The UK Chief Medical Officers' Physical Activity Guidelines are the recommended amounts of physical activity that we should all be taking part in each week, in order to improve our health. The guidelines are broken down by age group and you can find all of the relevant information for your age group (including the types of activity recommended for you) below.
Infants (less than 1 year):
- Infants should be physically active several times every day in a variety of ways,including interactive floor-based activity, e.g. crawling.
- For infants not yet mobile, this includes at least 30 minutes of tummy time spread throughout the day while awake (and other movements such as reaching and grasping, pushing and pulling themselves independently, or rolling over); more is better.
NB: Tummy time may be unfamiliar to babies at first, but can be increased gradually, starting from a minute or two at a time, as the baby becomes used to it. Babies should not sleep on their tummies.
Toddlers (1-2 years):
- Toddlers should spend at least 180 minutes (3 hours) per day in a variety of physical activities at any intensity, including active and outdoor play, spread throughout the day; more is better.
Pre-schoolers (3-4 years):
- Pre-schoolers should spend at least 180 minutes (3 hours) per day in a variety of physical activities spread throughout the day, including active and outdoor play. More is better; the 180 minutes should include at least 60 minutes of moderate-to-vigorous intensity physical activity.
For more information and a useful infographic about physical activity for under -5s, CLICK HERE.
Children and Young People (5 -18 years)
- Children and young people should engage in moderate-to-vigorous intensity physical activity for an average of at least 60 minutes per day across the week. This can include all forms of activity such as physical education, active travel, after-school activities, play and sports.
- Children and young people should engage in a variety of types and intensities of physical activity across the week to develop movement skills, muscular fitness, and bone strength.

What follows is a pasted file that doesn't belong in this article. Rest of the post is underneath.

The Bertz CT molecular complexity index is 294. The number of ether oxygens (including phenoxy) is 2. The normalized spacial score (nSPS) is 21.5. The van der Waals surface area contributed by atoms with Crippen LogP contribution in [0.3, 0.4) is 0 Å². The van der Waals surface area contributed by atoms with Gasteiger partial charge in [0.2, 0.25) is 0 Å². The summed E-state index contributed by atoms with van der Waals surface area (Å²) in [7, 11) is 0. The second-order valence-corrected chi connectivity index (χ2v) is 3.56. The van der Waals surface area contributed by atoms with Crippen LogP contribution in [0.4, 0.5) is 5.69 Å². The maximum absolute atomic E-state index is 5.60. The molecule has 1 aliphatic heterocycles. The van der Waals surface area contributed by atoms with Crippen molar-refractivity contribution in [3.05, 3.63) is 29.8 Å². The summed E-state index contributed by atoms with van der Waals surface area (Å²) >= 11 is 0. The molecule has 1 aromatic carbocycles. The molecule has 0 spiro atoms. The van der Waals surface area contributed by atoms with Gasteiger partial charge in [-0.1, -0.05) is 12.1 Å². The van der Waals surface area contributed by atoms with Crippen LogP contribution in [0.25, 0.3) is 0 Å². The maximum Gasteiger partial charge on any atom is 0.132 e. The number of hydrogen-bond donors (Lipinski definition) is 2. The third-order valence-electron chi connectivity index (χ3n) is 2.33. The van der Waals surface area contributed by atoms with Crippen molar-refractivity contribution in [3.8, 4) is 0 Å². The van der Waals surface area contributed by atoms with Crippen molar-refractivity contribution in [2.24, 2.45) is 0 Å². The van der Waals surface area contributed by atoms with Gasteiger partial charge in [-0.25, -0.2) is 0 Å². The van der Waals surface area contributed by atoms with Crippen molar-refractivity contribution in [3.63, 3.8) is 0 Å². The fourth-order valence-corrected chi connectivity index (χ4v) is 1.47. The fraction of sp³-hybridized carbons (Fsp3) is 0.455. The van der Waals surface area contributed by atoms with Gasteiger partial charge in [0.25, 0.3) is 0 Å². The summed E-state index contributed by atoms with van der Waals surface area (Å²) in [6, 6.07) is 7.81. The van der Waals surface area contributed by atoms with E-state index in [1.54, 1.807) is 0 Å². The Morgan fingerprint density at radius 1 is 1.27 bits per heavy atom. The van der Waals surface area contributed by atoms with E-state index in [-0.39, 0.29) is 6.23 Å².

- Children and young people should aim to minimise the amount of time spent being sedentary, and when physically possible should break up long periods of not moving with at least light physical activity.
For more information and a useful infographic about physical activity for children and young people, CLICK HERE.
Adults (19 - 64 years)
- For good physical and mental health, adults should aim to be physically active every day. Any activity is better than none, and more is better still.
- Adults should do activities to develop or maintain strength in the major muscle groups. These could include heavy gardening, carrying heavy shopping, or resistance exercise. Muscle strengthening activities should be done on at least two days a week, but any strengthening activity is better than none.
- Each week, adults should accumulate at least 150 minutes (2 1/2 hours) of moderate intensity activity (such as brisk walking or cycling); or 75 minutes of vigorous intensity activity (such as running); or even shorter durations of very vigorous intensity activity (such as sprinting or stair climbing); or a combination of moderate, vigorous and very vigorous intensity activity.
- Adults should aim to minimise the amount of time spent being sedentary, and when physically possible should break up long periods of inactivity with at least light physical activity.
For more information and a useful infographic about physical activity for adults, CLICK HERE.
Older adults (65 years and over)
- Older adults should participate in daily physical activity to gain health benefits, including maintenance of good physical and mental health, wellbeing, and social functioning. Some physical activity is better than none: even light activity brings some health benefits compared to being sedentary, while more daily physical activity provides greater health and social benefits.
- Older adults should maintain or improve their physical function by undertaking activities aimed at improving or maintaining muscle strength, balance and flexibility on at least two days a week. These could be combined with sessions involving moderate aerobic activity or could be additional sessions aimed specifically at these components of fitness.
- Each week older adults should aim to accumulate 150 minutes (two and a half hours) of moderate intensity aerobic activity, building up gradually from current levels. Those who are already regularly active can achieve these benefits through 75 minutes of vigorous intensity activity, or a combination of moderate and vigorous activity, to achieve greater benefits. Weight-bearing activities which create an impact through the body help to maintain bone health.
- Older adults should break up prolonged periods of being sedentary with light activity when physically possible, or at least with standing, as this has distinct health benefits for older people.
For more information and a useful infographic about physical activity for older adults, CLICK HERE.